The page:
In the May 2000 issue, I noted that the Clinton administration had mistakenly pursued permanent most favored nation treatment for China without due regard for human rights abuses or Taiwan security concerns, and I highlighted the blunder of an approach defined by “strategic partnership” in thrall to the allure of the potential of a billion customers for our goods and services. It was to be expected that an incident such as the recent Hainan surveillance plane “accident” would be used by the Chinese to test the resolve of the new administration. On balance, considerable conservative commentary to the contrary, I believe President Bush acted decisively and in a measured way in dealing with the incident before it became a media “hostage” circus. This incident was instructive on several points. First, forget strategic partnership. China and the U. S. are competitors in almost every sense and adversaries on many fundamental issues. Second, as pure ideological communism has waned in China, its leaders have emphasized a virulent nationalism in order to continue their sway. As the Wall Street Journal has noted, the Chinese idea of sovereignty, which has been elevated to a sacred principle, is based on an outdated 19th century version that does not recognize multi-lateralism and emphasizes raw power. Third, the U. S. stands in the way of a major Chinese objective—military and economic hegemony in the Far East, including unification with Taiwan on their terms as well as control of the area’s shipping lanes.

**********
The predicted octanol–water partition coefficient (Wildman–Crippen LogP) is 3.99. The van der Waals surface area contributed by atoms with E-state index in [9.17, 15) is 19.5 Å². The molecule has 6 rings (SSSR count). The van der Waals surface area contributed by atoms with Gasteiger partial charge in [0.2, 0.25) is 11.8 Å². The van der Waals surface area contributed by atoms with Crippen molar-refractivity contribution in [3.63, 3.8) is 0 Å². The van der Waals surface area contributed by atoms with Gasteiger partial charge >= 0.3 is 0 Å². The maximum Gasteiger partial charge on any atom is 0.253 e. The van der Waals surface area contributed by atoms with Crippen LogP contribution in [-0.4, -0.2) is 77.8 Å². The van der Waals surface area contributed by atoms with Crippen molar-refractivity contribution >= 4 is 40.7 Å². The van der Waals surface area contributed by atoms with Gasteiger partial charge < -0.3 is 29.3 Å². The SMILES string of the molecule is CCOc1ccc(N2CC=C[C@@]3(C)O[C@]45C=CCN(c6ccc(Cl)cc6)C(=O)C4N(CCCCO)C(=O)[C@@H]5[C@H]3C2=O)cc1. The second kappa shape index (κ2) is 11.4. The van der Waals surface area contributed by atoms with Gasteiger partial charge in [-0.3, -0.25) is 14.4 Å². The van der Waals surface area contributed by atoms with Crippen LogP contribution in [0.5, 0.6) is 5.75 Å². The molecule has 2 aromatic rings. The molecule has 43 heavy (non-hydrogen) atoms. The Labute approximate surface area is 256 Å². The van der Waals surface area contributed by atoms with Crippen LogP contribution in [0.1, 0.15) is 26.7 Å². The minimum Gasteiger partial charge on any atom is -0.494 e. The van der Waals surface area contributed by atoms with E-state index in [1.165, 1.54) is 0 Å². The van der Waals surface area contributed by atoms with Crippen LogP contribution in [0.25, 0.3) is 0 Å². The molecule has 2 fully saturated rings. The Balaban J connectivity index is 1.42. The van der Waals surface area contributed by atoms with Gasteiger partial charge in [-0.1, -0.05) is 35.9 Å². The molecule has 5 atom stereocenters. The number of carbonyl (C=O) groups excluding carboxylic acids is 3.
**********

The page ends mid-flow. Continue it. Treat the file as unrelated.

Henry Kissinger has defined the two poles of American opinion on China policy as the “engagement/strategic partnership” crowd and the “adversarial/containment” crowd. I suppose I tend slightly to the latter, and I don’t think this would produce a Soviet Union-style Cold War replay. Although I support trade engagement, I don’t believe that our China policy can be dictated by a chamber of commerce approach that assumes that Jeffersonian democracy will necessarily follow from liberalized trade engagement. The keys are the rule of law and private property, which have historically been the determinants of the success of liberal democracy, and these, as Condoleeza Rice has noted, have a moral underpinning, which the Chinese don’t yet have. In fact, as I watched the Hainan incident unfold, I was reminded of Mortimer Adler’s admonition to be careful of equating Eastern and Western concepts of truth in moral philosophy. They don’t mesh because the Far Eastern view is that the derivation of the truths of religion, philosophy, mathematics, science, and technology are completely different. The principle of non-contradiction, self-evident in the West, is not accepted by many Far Eastern cultures. There is a lot of work to be done to bridge this cultural gap. Meanwhile, in Ronald Reagan’s words, “trust, but verify”.